An XML schema describes the structure of an XML instance document by defining what each element must or may contain. An element is limited by its type. For example, an element of complex type can contain child elements and attributes, whereas a simple-type element can only contain text. The diagram below gives a first look at the types of XML Schema elements.
Note: we will review this in the next presentation.
Schema authors can define their own types or use the built-in types. Throughout this course, we will refer back to this diagram as we learn to define elements. You may want to save this diagram (right-click the image and select "Save Image As..."), so that you can easily reference it.
The following is a high-level overview of schema types.
Let's take a look at a simple XML schema, which is made up of one complex-type element with two child simple-type elements.
<?xml version="1.0" encoding="UTF-8"?> <xs:schema xmlns:xs="http://www.w3.org/2001/XMLSchema"> <xs:element name="Author"> <xs:complexType> <xs:sequence> <xs:element name="FirstName" type="xs:string" /> <xs:element name="LastName" type="xs:string" /> </xs:sequence> </xs:complexType> </xs:element> </xs:schema>
As you can see, an XML schema is an XML document and must follow all the syntax rules of any other XML document; that is, it must be well formed. XML schemas also have to follow the rules defined in the "Schema of schemas," which defines, among other things, the structure of an element and attribute names in an XML schema.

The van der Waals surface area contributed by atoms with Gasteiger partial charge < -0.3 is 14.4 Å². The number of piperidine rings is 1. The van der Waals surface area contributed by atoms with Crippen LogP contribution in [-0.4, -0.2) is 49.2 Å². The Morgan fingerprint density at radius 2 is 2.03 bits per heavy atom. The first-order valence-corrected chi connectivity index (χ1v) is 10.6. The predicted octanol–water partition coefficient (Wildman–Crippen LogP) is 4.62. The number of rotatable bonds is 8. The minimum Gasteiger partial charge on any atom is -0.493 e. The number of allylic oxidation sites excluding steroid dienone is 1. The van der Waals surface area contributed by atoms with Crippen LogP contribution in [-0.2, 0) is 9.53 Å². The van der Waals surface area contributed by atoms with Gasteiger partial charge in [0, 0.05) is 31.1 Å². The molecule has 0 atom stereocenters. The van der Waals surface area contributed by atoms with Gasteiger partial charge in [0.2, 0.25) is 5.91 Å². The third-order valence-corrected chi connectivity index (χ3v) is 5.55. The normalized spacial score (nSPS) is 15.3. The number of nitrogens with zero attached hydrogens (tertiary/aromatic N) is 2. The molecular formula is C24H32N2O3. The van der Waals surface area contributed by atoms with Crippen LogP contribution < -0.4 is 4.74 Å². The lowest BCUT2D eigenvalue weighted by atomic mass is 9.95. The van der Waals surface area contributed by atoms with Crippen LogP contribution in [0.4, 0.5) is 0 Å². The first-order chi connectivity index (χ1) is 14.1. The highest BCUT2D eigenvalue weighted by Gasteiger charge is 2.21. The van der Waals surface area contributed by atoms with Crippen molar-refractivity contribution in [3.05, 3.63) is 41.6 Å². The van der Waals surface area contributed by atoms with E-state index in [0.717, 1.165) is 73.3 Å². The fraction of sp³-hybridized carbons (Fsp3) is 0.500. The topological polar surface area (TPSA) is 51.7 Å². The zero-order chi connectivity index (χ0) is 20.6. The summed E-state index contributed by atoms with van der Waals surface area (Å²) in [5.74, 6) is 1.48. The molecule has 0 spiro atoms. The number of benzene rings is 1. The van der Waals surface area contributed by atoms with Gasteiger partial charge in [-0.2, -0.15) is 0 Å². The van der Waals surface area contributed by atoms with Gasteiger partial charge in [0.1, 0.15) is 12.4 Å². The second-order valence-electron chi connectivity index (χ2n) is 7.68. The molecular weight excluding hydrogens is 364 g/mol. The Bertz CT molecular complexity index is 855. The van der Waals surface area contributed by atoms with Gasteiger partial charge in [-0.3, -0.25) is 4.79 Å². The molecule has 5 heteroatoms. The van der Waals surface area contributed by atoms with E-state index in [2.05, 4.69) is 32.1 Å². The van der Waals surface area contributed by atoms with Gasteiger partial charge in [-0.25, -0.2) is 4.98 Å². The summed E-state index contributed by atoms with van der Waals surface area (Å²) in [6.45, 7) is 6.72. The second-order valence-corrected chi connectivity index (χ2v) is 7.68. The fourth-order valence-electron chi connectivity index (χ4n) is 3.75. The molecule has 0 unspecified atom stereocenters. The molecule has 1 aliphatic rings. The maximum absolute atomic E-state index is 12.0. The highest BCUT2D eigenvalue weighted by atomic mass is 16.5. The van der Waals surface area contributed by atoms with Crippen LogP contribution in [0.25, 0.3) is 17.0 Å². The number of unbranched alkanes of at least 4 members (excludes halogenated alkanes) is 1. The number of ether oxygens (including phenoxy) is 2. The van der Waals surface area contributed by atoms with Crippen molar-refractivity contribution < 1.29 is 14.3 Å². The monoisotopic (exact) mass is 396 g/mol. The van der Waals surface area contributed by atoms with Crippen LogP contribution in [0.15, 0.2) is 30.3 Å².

Although it is not required, it is a common practice to use the
xsqualifier to identify schema elements and types.
The document element of XML schemas is
xs:schema. It takes the attribute
xmlns:xs with the value of
http://www.w3.org/2001/XMLSchema, indicating that the document should follow the rules of XML Schema. This will be clearer after you learn about namespaces.
In this XML schema, we see a
xs:element element within the
xs:element is used to define an element. In this case it defines the element
Author as a complex-type element, which contains a sequence of two elements:
LastName, both of which are of the simple type, string.
The example above is a very simple design method, however for larger and more complex schemas, doing it that way can sometimes make it hard to read and maintain.
An alternative method is to divide the schema by first defining all the simple-type elements and attributes, and then referring to them as you create the more complex-type elements using the "ref" attribute. Below is a brief example (using the same schema definitions above):
<?xml version="1.0" encoding="UTF-8"?> <xs:schema xmlns:xs="http://www.w3.org/2001/XMLSchema"> <!-- STEP 1: define the simple-type elements --> <xs:element name="FirstName" type="xs:string"/> <xs:element name="LastName" type="xs:string"/> <xs:element name="Age" type="xs:integer"/> <!-- STEP 2: define the attributes --> <xs:attribute name="Title" type="xs:string"/> <!-- STEP 3: define the complex-type elements referring to the already defined elements and attributes above --> <xs:element name="Author"> <xs:complexType> <xs:sequence> <xs:element ref="FirstName"/> <xs:element ref="LastName"/> <xs:element ref="Age"/> </xs:sequence> <xs:attribute ref="Title" use="optional"/> </xs:complexType> </xs:element> </xs:schema>